US20150323355A1 - Robust index correction of an angular encoder using analog signals - Google Patents

Robust index correction of an angular encoder using analog signals Download PDF

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US20150323355A1
US20150323355A1 US14/699,036 US201514699036A US2015323355A1 US 20150323355 A1 US20150323355 A1 US 20150323355A1 US 201514699036 A US201514699036 A US 201514699036A US 2015323355 A1 US2015323355 A1 US 2015323355A1
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Prior art keywords
read head
encoder
index mark
analog signal
step
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US9759583B2 (en
Inventor
Alexander Kramer
Martin Ossig
Reinhard Becker
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Faro Technologies Inc
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Faro Technologies Inc
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Assigned to FARO TECHNOLOGIES, INC. reassignment FARO TECHNOLOGIES, INC. ASSIGNMENT OF ASSIGNORS INTEREST (SEE DOCUMENT FOR DETAILS). Assignors: BECKER, REINHARD, KRAMER, ALEXANDER, OSSIG, MARTIN
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    • GPHYSICS
    • G01MEASURING; TESTING
    • G01DMEASURING NOT SPECIALLY ADAPTED FOR A SPECIFIC VARIABLE; ARRANGEMENTS FOR MEASURING TWO OR MORE VARIABLES NOT COVERED IN A SINGLE OTHER SUBCLASS; TARIFF METERING APPARATUS; MEASURING OR TESTING NOT OTHERWISE PROVIDED FOR
    • G01D5/00Mechanical means for transferring the output of a sensing member; Means for converting the output of a sensing member to another variable where the form or nature of the sensing member does not constrain the means for converting; Transducers not specially adapted for a specific variable
    • G01D5/12Mechanical means for transferring the output of a sensing member; Means for converting the output of a sensing member to another variable where the form or nature of the sensing member does not constrain the means for converting; Transducers not specially adapted for a specific variable using electric or magnetic means
    • G01D5/244Mechanical means for transferring the output of a sensing member; Means for converting the output of a sensing member to another variable where the form or nature of the sensing member does not constrain the means for converting; Transducers not specially adapted for a specific variable using electric or magnetic means influencing characteristics of pulses or pulse trains; generating pulses or pulse trains
    • G01D5/245Mechanical means for transferring the output of a sensing member; Means for converting the output of a sensing member to another variable where the form or nature of the sensing member does not constrain the means for converting; Transducers not specially adapted for a specific variable using electric or magnetic means influencing characteristics of pulses or pulse trains; generating pulses or pulse trains using a variable number of pulses in a train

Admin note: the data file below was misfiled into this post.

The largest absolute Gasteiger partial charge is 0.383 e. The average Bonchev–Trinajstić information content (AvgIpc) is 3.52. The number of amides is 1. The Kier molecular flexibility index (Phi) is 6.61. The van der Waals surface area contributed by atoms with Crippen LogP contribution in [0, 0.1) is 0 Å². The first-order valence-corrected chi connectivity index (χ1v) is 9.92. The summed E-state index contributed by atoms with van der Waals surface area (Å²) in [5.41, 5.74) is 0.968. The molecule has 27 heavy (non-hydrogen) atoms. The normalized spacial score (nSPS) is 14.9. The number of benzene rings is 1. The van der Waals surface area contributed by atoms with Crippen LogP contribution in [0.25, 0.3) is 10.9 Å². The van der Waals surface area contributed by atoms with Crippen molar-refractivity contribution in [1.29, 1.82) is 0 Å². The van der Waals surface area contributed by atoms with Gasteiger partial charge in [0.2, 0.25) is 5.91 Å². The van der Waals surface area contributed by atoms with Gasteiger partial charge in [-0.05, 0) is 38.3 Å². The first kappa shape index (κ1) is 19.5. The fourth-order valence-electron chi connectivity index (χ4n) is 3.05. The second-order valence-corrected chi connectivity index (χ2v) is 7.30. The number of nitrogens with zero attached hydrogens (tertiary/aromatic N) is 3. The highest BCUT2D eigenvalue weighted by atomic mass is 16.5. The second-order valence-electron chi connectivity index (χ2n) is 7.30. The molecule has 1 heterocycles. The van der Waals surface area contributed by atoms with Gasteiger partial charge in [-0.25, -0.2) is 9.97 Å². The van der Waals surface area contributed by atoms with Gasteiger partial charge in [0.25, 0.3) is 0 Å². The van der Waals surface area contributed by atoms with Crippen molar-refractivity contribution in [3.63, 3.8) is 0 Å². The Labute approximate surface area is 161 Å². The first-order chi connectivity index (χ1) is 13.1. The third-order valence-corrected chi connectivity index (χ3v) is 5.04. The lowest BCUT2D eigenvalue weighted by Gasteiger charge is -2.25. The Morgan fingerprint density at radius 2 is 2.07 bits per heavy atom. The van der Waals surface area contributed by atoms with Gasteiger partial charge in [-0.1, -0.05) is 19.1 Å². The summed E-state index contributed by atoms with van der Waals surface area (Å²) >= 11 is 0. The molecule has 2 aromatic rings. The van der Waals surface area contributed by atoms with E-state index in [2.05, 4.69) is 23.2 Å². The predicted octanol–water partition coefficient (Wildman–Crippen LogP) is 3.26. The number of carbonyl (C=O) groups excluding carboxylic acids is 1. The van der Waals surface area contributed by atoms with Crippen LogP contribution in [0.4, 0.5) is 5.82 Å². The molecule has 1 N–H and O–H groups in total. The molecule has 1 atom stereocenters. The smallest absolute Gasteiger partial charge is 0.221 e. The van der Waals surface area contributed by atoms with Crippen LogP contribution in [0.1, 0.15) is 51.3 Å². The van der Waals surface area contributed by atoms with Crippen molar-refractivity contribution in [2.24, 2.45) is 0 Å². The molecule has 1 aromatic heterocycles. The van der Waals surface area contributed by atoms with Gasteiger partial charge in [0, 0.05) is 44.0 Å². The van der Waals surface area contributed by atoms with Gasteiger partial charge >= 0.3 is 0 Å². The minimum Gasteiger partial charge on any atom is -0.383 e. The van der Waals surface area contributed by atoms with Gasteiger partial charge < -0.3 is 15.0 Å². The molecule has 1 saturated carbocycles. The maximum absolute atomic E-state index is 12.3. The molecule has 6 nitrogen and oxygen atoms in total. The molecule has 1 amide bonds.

• G01D5/2454Encoders incorporating incremental and absolute signals
    • G01D5/2455Encoders incorporating incremental and absolute signals with incremental and absolute tracks on the same encoder
    • G01D5/2457Incremental encoders having reference marks
    • GPHYSICS
    • G01MEASURING; TESTING
    • G01DMEASURING NOT SPECIALLY ADAPTED FOR A SPECIFIC VARIABLE; ARRANGEMENTS FOR MEASURING TWO OR MORE VARIABLES NOT COVERED IN A SINGLE OTHER SUBCLASS; TARIFF METERING APPARATUS; MEASURING OR TESTING NOT OTHERWISE PROVIDED FOR
    • G01D18/00Testing or calibrating of apparatus or arrangements provided for in groups G01D1/00 - G01D15/00
    • GPHYSICS
    • G01MEASURING; TESTING
    • G01DMEASURING NOT SPECIALLY ADAPTED FOR A SPECIFIC VARIABLE; ARRANGEMENTS FOR MEASURING TWO OR MORE VARIABLES NOT COVERED IN A SINGLE OTHER SUBCLASS; TARIFF METERING APPARATUS; MEASURING OR TESTING NOT OTHERWISE PROVIDED FOR
    • G01D5/00Mechanical means for transferring the output of a sensing member; Means for converting the output of a sensing member to another variable where the form or nature of the sensing member does not constrain the means for converting; Transducers not specially adapted for a specific variable
    • G01D5/26Mechanical means for transferring the output of a sensing member; Means for converting the output of a sensing member to another variable where the form or nature of the sensing member does not constrain the means for converting; Transducers not specially adapted for a specific variable characterised by optical transfer means, i.e. using infra-red, visible, or ultra-violet light
    • G01D5/32Mechanical means for transferring the output of a sensing member; Means for converting the output of a sensing member to another variable where the form or nature of the sensing member does not constrain the means for converting; Transducers not specially adapted for a specific variable characterised by optical transfer means, i.e. using infra-red, visible, or ultra-violet light with attenuation or whole or partial obturation of beams of light